In our response to the second consultation on Tax deductibility of corporate interest expense, we have said that mooted start date of April 2017 is too ambitious given the scale and complexity of the new regime. We suggested that said there is no need to rush in changes in this area because there are already a variety of rules which limit the tax deductibility of corporate interest expense, such as the Worldwide Debt Cap (WWDC) restrictions and the GAAR.
The CIOT would like to see a more usual and reasonable timetable for the introduction of such a structural change to the tax system, which would allow businesses time to understand and plan for the impact of the new regime on their business, and to point out any problems with the draft legislation so that it can be corrected before enactment. We suggested that a delay of two years (our response suggested a start date of 1 January 2019) would give the Government time to properly review the impact of this new regime on the UK’s competitiveness, and enable further and ongoing consultation on the detail of the legislation, allowing the policy to be translated into statute accurately and effectively. We also noted the ongoing work by the OECD in this area, saying that this is another reason to delay.
We pointed out that the requirement for the UK to maintain a highly competitive tax regime which does not impose undue administrative burdens is arguably more important than ever given the uncertainty caused by the referendum decision to leave the EU, saying that at the moment the country needs stability and measures that demonstrate that the UK is a competitive place to do business to encourage inward investment.
We acknowledged the Government’s intention to be leading the way in implementing the BEPS recommendations but said that a timetable to implementation of at least two years would not be detrimental to the Government’s overall support of the BEPS project, as the UK would still be in the first wave of ‘early adopters’. We pointed out that this would also be in line with the timetable other OECD member countries are working to, particularly in the EU.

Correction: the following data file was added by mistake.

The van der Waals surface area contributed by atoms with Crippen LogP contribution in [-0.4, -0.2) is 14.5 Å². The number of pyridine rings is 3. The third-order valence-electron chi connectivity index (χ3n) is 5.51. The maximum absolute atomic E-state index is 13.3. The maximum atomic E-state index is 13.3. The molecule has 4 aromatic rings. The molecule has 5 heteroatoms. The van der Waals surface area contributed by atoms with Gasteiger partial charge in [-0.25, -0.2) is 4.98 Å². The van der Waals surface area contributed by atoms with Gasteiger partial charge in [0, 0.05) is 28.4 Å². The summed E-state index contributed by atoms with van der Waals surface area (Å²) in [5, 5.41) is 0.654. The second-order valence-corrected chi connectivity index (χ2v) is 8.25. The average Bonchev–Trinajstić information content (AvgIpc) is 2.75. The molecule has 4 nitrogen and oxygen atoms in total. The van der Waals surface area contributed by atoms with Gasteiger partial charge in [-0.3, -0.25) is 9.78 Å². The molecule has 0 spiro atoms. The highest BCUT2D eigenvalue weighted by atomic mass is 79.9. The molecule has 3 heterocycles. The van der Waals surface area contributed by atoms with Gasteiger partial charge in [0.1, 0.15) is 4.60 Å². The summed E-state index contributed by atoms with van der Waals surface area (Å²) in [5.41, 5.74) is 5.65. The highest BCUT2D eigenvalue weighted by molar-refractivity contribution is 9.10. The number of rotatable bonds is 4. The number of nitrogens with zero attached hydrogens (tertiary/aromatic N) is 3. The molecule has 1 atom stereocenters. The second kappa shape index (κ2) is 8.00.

We also pointed out that the proposed UK regime does not take full advantage of the flexibility offered by OECD recommendations. We said that we would like to see the UK rules allow for grandfathering, either generally or for specific sectors which rely on long-term funding, carry forward/back allowances and the group ratio uplift that the OECD and EU recommend.
Our response suggested that, rather than having a specific start date for all groups, it would be preferable for the new rules to take effect for accounting periods beginning on or after a specific date. This would prevent the need for many groups to have to deal with a ‘straddle period’ and remove some of the complexity from the proposals. We said that this would also fit better with the WWDC rules, which took effect for accounting periods beginning on or after 1 January 2010 and could then be turned off from the same date as the new rules apply.
With regard to the repeal of the WWDC rules we said that, notwithstanding that the OECD report on BEPS Action 4 did suggest that States might wish to have a debt cap type of rule, our view is that there is no need for any debt cap rules in addition to OECD recommendations. The minimal risk to the Exchequer does not justify the additional complexity. Consequently our recommendation was to repeal the existing WWDC rules without any modified replacement, saying this course of action has the benefit of simplicity.
However, we noted that the Government considers there would be risk to the Exchequer if some form of debt cap rule is not maintained. Therefore, assuming there is to be some form of debt cap regime, we said that we are currently undecided whether the most sensible course of action would be to retain the existing WWDC rules in their entirety or for there to be a modified Debt Cap Rule as proposed. We said we would like to comment further on which course of action is preferable as the detail of the modified Debt Cap Rule is developed and it is known, for example, whether gateways will be included. In the meantime our response set out some specific concerns regarding the proposed modified Debt Cap rule and some observations regarding the existence WWDC rules.
Our response also addressed many of the specific questions on the detail of the proposals posed by the consultation document.